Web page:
Federal health accord dangerous for Manitoba, premier says
Brian Pallister vows to hold out on signing national deal
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Hey there, time traveller!
This article was published 29/06/2017 (1866 days ago), so information in it may no longer be current.
Premier Brian Pallister declared Thursday morning he can “go forever” without signing a health-care deal with Ottawa.
Manitoba remains the lone holdout on signing the federal health accord.
A feisty Pallister said the deal should not be called an accord because no negotiations have taken place.
“I’m not signing on to it because it’s dangerous for health care, dangerous for Manitobans,” the premier told reporters. “We can go forever because it’s a bad deal, a dangerous deal.”
Health Minister Jane Philpott was not available Thursday to discuss what — if anything — is happening with the negotiations. But federal officials said that what Pallister is putting at risk is the province’s share of $11 billion over the next 10 years for mental health care and home care.
That money is not targetted to specifics, said a senior official, speaking on condition of anonymity. “There’s a wide range of services that can be offered” at Manitoba’s discretion.
“Regardless of him signing, there will still be three per cent a year” in increased federal health transfers.
Philpott’s press secetary, Andrew MacKendrick, issued a brief statement which did not specifically address the state of negotiations between Ottawa and Manitoba: “We have made an historic $11 billion offer to the provinces and territories to provide better health care for all Canadians and we have been able to reach agreements with all 12 other jurisdictions. It is our hope that we will be able to reach agreement with Manitoba to ensure Manitobans see the benefits of these investments in home care and mental health.”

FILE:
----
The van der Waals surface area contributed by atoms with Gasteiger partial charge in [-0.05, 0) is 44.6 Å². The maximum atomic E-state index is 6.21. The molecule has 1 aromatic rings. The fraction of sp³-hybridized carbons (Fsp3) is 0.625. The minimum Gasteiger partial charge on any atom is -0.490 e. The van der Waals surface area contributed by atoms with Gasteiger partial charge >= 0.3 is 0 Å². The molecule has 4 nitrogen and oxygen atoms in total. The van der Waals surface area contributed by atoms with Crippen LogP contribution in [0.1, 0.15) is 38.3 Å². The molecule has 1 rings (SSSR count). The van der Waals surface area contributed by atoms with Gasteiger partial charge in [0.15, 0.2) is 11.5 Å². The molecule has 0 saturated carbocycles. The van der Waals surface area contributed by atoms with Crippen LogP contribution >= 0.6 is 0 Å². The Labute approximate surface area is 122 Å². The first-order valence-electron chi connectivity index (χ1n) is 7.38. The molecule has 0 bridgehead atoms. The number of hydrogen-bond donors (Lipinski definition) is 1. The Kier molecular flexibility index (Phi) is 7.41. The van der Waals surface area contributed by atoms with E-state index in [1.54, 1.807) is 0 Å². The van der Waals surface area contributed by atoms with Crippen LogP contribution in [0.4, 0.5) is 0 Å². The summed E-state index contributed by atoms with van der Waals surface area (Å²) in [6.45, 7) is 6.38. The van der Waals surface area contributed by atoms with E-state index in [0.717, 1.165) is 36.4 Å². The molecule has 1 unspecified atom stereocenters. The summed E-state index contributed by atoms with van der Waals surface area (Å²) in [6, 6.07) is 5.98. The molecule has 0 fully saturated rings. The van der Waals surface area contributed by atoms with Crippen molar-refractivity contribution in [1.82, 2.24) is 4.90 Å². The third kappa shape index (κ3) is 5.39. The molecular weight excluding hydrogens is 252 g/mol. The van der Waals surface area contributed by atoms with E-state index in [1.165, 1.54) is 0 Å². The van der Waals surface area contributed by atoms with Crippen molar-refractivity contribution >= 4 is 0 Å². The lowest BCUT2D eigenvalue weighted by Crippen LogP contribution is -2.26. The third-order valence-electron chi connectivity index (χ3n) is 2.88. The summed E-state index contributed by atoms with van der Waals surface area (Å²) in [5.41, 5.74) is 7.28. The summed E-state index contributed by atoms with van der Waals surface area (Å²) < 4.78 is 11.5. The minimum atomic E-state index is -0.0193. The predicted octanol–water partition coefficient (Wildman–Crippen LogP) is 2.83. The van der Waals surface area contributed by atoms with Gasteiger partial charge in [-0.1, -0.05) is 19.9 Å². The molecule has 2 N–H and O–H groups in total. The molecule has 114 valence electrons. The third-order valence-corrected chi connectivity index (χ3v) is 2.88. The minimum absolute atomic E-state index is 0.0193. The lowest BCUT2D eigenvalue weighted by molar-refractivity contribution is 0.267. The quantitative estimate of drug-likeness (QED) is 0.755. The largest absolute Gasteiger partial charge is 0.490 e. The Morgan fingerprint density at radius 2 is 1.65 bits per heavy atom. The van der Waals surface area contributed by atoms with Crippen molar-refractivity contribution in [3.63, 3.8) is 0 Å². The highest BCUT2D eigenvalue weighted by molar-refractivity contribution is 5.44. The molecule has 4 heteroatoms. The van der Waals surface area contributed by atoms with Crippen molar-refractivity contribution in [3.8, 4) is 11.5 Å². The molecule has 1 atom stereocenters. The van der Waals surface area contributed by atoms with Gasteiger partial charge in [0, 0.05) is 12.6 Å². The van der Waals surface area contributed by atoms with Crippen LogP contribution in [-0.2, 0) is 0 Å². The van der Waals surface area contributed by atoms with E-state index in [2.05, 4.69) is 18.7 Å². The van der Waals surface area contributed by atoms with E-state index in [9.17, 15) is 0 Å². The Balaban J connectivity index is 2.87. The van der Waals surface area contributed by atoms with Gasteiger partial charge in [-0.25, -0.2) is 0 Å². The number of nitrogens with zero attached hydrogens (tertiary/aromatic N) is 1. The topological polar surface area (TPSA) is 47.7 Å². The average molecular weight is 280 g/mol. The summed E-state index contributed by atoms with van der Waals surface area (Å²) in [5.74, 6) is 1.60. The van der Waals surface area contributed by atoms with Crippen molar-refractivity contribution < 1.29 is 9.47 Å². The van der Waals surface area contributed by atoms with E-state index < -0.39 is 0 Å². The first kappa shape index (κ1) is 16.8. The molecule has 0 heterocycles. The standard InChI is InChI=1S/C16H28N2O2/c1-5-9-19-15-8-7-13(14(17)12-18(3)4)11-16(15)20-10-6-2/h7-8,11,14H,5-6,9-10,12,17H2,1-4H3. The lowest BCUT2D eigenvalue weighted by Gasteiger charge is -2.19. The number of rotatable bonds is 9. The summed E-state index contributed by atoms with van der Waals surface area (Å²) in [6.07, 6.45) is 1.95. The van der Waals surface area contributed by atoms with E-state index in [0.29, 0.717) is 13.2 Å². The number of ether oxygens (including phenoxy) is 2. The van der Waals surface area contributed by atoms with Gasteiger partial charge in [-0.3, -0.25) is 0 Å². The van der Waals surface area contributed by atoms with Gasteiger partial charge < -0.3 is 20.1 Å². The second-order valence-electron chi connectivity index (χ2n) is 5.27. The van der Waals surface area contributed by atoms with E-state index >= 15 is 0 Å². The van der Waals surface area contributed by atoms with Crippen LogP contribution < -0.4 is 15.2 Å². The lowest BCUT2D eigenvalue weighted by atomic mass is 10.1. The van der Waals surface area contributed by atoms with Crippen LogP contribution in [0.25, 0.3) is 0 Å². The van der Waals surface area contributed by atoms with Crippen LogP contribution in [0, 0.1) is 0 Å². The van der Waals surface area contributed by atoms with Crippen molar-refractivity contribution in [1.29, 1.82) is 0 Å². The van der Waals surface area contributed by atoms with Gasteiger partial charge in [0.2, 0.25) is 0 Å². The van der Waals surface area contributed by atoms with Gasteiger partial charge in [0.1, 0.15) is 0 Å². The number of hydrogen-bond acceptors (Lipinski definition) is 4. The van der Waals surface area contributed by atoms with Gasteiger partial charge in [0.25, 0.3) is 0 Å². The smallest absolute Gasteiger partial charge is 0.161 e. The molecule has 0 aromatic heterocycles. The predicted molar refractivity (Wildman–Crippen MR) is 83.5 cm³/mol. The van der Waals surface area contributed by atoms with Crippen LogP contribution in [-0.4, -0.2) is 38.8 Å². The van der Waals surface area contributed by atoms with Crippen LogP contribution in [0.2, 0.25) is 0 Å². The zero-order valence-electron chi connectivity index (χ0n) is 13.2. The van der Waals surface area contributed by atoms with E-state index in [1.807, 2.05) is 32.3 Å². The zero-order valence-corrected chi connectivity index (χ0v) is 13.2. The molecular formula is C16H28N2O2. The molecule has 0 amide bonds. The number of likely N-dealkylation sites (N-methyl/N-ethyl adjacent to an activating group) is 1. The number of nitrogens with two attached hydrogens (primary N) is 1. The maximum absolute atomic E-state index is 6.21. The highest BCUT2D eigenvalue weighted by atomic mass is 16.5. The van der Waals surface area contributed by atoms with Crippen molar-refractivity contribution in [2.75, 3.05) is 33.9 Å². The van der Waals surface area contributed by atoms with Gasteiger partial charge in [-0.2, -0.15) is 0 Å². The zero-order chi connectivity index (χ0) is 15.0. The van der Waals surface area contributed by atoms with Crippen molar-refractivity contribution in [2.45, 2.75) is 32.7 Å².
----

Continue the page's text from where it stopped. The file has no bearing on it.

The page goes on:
Earlier this spring, Pallister said he was prepared to sign on to the accord if Ottawa gave Manitoba additional money for indigenous health care — particularly to combat diabetes and kidney disease — and if the federal government guaranteed it would proceed with the factory of the future research facility in Winnipeg. Pallister later said he also wanted additional federal money to deal with the opioid crisis.
Any province that does not sign on stands to lose additional funding for mental health and for home care above the three per cent in health transfers Ottawa is willing to pay.
Under the previous federal government, Ottawa paid 25 per cent of health-care costs and the provinces covered 75 per cent — now the feds are covering 19 per cent in Manitoba and that number is on its way down to 15 per cent, Pallister said.
“For me to sign on to a health-care deal that’s dangerous for Manitoba would be wrong,” Pallister said.
NDP health critic Matt Wiebe said that the premier is playing political games while his chance to negotiate a better deal for Manitoba is “long gone.”
“This is the most infammatory language we’ve heard from the premier on this yet,” Wiebe said in an interview. “There’s a lot at stake here.”
Wiebe said Pallister keeps setting goalposts, then moving them.
Ottawa is not meeting its health care obligations, Wiebe said, but nevertheless, Pallister needs to get a deal done. “There are really issues here — mental health, home care — that Manitobans need.”
Throughout estimates hearings with Health Minister Kelvin Goertzen, Wiebe said, he tried to determine at what point Manitoba will lose its first year of shared federal funding for mental health and home care, but couldn’t get a clear answer.
The issue came up at the end of Pallister’s news conference on Manitoba remaining a holdout on a proposed national carbon-pricing plan. Pallister did not take any further questions.
Updated on Thursday, June 29, 2017 6:31 PM CDT: Full write through